When faced with the direct question, the group of conservative lawmakers — including House Freedom Caucus Chair Rep. Scott Perry (R-Pa.) and figurehead for the McCarthy opposition Rep. Andy Biggs (R-Ariz.) — said they would have to talk about it, according to one Republican member in the meeting.
But it’s not looking good for the speaker hopeful. As one potential McCarthy opponent put it, when asked whether lowering to a five-person threshold was enough to save the Californian’s aspirations: “Of course not. The dude better focus on something beyond absurd vacate debate or he’s [dead on arrival].”
Currently, five conservative members are publicly threatening to vote against McCarthy for speaker, enough to keep him from the needed 218-vote threshold in House Republicans’ slim majority.
Though McCarthy had raised the option as a hypothetical and not a real offer, it signaled to some there’s little he won’t agree to in his years-long quest to seize the House gavel. And some fear he risks more demands surfacing as potential detractors see room for opportunity, with some hinting they’d like members to have broader subpoena power as they look to examine matters like how Jan. 6 rioters were treated by law enforcement.
Members in the meeting recalled McCarthy’s question slightly differently, with one saying he framed it as allowing a single member to force a vote to depose the speaker, while another said he mentioned no specific number. And in a conference call with select members Friday, there was no final agreement on the motion to vacate. Some lawmakers privately said they doubt the sides will reach a deal before the speaker vote on Tuesday.
During the call, McCarthy discussed the idea of setting up a select committee that would lead an investigation into the FBI, headed by Rep. Jim Jordan (R-Ohio), according to two people familiar with the call. But as of now, that offer hasn’t moved the needle.
Meanwhile, an increasing number of House Republicans are vowing they’ll only vote for McCarthy for speaker, and that they’ll keep doing so “as long as it takes.”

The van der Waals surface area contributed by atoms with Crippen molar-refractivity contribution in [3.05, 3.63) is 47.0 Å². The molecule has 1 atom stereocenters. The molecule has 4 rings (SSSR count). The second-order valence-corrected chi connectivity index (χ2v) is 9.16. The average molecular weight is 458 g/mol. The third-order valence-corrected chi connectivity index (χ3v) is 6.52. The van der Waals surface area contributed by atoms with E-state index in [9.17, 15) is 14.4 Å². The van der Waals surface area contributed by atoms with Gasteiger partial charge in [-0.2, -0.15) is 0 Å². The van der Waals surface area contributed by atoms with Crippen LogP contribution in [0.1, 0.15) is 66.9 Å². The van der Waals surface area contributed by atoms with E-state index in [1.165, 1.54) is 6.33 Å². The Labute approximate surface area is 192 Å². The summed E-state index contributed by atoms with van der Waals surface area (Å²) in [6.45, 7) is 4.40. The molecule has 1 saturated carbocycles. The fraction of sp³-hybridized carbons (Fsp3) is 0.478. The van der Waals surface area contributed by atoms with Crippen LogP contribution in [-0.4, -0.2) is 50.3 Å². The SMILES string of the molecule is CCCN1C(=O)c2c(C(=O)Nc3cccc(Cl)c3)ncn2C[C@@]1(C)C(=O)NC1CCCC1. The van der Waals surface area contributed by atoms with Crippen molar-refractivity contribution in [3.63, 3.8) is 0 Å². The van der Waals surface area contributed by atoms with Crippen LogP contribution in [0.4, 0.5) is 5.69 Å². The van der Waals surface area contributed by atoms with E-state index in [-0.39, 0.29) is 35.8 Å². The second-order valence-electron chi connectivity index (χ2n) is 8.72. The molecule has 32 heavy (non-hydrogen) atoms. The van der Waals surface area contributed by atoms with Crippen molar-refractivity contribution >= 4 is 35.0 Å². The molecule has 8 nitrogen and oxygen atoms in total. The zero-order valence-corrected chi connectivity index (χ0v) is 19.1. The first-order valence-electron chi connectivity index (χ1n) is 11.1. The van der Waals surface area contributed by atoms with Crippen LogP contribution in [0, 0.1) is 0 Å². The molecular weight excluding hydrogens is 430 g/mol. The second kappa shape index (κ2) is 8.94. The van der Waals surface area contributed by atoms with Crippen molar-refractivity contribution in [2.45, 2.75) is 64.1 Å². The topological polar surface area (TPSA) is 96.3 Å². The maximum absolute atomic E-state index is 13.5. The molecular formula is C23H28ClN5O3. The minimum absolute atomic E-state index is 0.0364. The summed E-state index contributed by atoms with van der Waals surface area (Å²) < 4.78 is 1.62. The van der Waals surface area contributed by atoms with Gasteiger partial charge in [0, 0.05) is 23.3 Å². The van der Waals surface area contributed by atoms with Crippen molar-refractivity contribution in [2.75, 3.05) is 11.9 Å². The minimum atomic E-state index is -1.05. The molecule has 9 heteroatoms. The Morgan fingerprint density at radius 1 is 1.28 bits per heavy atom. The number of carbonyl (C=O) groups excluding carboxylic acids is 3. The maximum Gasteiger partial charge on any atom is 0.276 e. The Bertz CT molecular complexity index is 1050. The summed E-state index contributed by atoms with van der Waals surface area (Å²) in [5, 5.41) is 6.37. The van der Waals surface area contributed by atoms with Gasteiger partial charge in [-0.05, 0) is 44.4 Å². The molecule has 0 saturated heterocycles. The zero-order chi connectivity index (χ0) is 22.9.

“Americans elected a Republican Majority to provide a check and balance on the administration and to find solutions to the problems our nation is facing, we can’t do that if we don’t elect a Speaker on January 3,” wrote Reps. Dusty Johnson (R-S.D.) and Stephanie Bice (R-Okla.), the chair and vice chair, respectively, of the Republican Main Street Caucus, in a one-page letter dated Friday and first obtained by POLITICO.
The two lawmakers said that their group of roughly 70 members met on Thursday and came to the consensus that they were prepared to vote for McCarthy for as long as necessary and that they had “strong reservations” about changing the rules to depose a speaker. The two lawmakers said the group would pull support for rules changes if the GOP leader were not “expediently” elected to wield the House gavel, and specified that both the motion to vacate and one other proposed change were “problematic.”
Any rules concessions would have to be “met with real, tangible, and proven concessions by those blocking Kevin McCarthy’s election as Speaker,” Bice and Johnson wrote.
The Friday letter follows another signed by a group of more than a dozen GOP members from battleground districts. Those lawmakers and members-elect, from districts President Joe Biden won in 2020, had a similar message in a Thursday letter — that they would be voting for McCarthy “regardless of how many votes it takes.” They also specified they would not be supporting any type of “consensus candidate.”